In a recent judgement, the Court of Justice of the EU (CJEU) has stated that EU Member States can compel parties to mediate before raising an action in court. However, Member States cannot dictate how the mediation is to be conducted.
Banco Populare obtained a court order from an Italian district court for payment against two consumers, Mr Menini and Mrs Rampanelli. Mr Menini and Mrs Rampanelli tried to appeal. However, under Italian law, parties must first attempt resolution by mediation before an appeal is allowed.
Mr Menini and Mrs Rampanelli argued that this measure was incompatible with the EU Directive on alternative dispute resolution (ADR) for consumer disputes (the Directive). The purpose of the Directive is to ensure that consumers can, on a voluntary basis, submit complaints against traders through ADR procedures. Mr Menini and Mrs Rampanelli argued that that there was nothing voluntary about their forced mediation. The Italian court referred the matter to the CJEU for a preliminary ruling.
What did the CJEU decide?
The court stated that the purpose of the Directive is to ensure that parties maintain a right of access to the judicial system. It endorsed the opinion of the Advocate General and held that the Directive:
- does not prevent national legislation compelling a consumer to mediate before bringing their complaint to court;
- does prevent national legislation requiring parties to be legally represented in the mediation; and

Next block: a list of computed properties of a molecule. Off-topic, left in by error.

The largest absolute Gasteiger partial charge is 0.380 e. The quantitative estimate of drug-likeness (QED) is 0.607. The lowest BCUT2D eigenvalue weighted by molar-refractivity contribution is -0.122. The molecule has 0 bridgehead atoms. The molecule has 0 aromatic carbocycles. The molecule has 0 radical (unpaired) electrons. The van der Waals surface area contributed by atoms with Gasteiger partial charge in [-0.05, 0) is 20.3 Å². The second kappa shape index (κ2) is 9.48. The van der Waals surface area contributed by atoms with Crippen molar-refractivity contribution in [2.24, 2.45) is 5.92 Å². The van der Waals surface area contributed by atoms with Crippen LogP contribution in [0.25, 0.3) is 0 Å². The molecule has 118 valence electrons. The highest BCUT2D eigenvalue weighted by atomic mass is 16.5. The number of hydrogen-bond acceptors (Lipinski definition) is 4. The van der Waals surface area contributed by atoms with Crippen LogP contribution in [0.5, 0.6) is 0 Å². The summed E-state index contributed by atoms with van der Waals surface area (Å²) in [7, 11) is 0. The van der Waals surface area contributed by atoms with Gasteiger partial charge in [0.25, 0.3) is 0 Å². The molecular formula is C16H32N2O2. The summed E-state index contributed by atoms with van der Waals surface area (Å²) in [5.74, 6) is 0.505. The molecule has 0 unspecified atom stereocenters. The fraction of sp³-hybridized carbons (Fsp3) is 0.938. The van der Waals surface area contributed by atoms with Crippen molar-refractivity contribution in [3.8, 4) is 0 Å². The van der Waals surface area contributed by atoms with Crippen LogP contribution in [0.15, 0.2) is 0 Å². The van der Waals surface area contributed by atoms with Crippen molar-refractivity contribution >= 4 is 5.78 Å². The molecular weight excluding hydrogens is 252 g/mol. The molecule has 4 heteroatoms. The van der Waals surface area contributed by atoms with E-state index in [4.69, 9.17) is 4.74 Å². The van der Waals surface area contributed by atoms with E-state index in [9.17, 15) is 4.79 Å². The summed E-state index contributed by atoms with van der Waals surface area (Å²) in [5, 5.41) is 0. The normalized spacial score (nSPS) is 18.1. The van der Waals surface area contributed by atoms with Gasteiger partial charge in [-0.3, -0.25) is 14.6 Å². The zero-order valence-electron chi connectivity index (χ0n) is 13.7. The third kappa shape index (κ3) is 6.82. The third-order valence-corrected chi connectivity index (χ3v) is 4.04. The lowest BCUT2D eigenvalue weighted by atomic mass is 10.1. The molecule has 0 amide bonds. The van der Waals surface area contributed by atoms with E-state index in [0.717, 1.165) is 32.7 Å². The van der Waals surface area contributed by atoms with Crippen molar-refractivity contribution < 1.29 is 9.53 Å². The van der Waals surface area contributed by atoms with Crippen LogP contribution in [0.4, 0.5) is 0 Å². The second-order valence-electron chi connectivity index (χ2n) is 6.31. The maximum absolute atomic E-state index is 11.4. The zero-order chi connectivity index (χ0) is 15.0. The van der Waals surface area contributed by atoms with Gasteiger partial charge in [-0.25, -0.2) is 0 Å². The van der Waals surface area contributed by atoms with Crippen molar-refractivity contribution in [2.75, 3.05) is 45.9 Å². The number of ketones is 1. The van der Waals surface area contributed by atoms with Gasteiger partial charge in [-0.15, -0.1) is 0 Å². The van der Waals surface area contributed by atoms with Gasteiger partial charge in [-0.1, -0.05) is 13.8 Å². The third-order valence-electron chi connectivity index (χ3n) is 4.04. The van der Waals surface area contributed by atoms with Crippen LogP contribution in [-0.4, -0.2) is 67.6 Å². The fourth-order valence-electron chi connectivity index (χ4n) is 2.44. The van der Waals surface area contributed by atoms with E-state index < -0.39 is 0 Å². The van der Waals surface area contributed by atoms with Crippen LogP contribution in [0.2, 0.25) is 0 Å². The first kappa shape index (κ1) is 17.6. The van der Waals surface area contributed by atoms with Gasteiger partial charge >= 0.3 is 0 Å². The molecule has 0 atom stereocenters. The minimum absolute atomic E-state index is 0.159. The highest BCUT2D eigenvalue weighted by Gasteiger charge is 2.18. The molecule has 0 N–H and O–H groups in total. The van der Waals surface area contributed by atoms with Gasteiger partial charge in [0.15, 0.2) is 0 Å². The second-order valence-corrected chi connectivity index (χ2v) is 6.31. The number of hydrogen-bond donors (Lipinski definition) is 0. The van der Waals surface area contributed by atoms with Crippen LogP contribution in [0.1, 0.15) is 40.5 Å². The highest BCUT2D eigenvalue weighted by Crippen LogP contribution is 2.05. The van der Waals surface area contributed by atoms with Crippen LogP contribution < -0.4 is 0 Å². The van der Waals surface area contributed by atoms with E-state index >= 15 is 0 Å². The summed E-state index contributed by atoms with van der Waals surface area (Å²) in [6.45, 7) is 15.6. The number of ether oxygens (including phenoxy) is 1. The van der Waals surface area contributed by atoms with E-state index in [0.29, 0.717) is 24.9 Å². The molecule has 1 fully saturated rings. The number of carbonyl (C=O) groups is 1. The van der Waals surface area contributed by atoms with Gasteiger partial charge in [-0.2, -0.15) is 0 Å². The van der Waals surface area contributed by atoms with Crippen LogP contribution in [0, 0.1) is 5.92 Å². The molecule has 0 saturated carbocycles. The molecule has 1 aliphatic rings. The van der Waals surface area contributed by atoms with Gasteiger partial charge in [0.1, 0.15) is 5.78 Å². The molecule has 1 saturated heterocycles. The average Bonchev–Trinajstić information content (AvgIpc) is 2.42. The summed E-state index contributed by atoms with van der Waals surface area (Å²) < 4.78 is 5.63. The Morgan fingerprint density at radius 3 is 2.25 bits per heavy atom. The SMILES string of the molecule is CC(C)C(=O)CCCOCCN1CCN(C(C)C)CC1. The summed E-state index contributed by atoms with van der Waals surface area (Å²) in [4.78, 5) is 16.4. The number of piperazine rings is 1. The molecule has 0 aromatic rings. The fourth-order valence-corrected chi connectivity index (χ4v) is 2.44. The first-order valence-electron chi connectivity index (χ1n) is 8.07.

- does prevent national legislation penalising parties from withdrawing from the mediation.
In what way does compulsory mediation remain 'voluntary'?
According to the court, it is not a question of whether the parties are free to decide whether or not to mediate. As stated in the Directive, mediation is voluntary insofar as the parties:
- are in charge of the process;
- can organise it as they wish; and
- can terminate it at any time.
National legislation can therefore require parties to mediate, but it can’t prescribe how parties should mediate.
Is mediation compulsory in the UK?
In both England and Scotland, mediation is not a prerequisite to court proceedings, though parties are encouraged engage in ADR procedures.
In England, the courts can’t order parties to mediate, but they can penalise parties in costs if they refuse to accept an offer to mediate. The general rule is that costs follow success. However, if the unsuccessful party can show that the successful party had: (1) refused to agree to ADR; and (2) had acted unreasonably in doing so; then the court may award some or all of the costs against the successful party.
In a review of the Scottish court system in 2009, the then Lord Justice Clerk rejected the idea of penalising parties in this way. In his opinion, even this would impede access to the courts. Interestingly, however, judges in commercial actions have the broad power to make any order as they see fit if it will bring about the speedy determination of the case. In theory at least, there is nothing to prevent a commercial judge ordering parties to mediate even though, in practice, such orders are not made.
In summary, there is a general consensus in Scotland and England that compulsory mediation would unjustifiably impede access to the courts. No doubt Mr Menini and Mrs Rampanelli would agree. Regrettably for them, this is not the position of the CJEU. According to the court, compulsory mediation (at least in terms of the ADR Directive) does not impede access to the judicial system. Member states may therefore impose mediation as a precondition to bringing a complaint to court.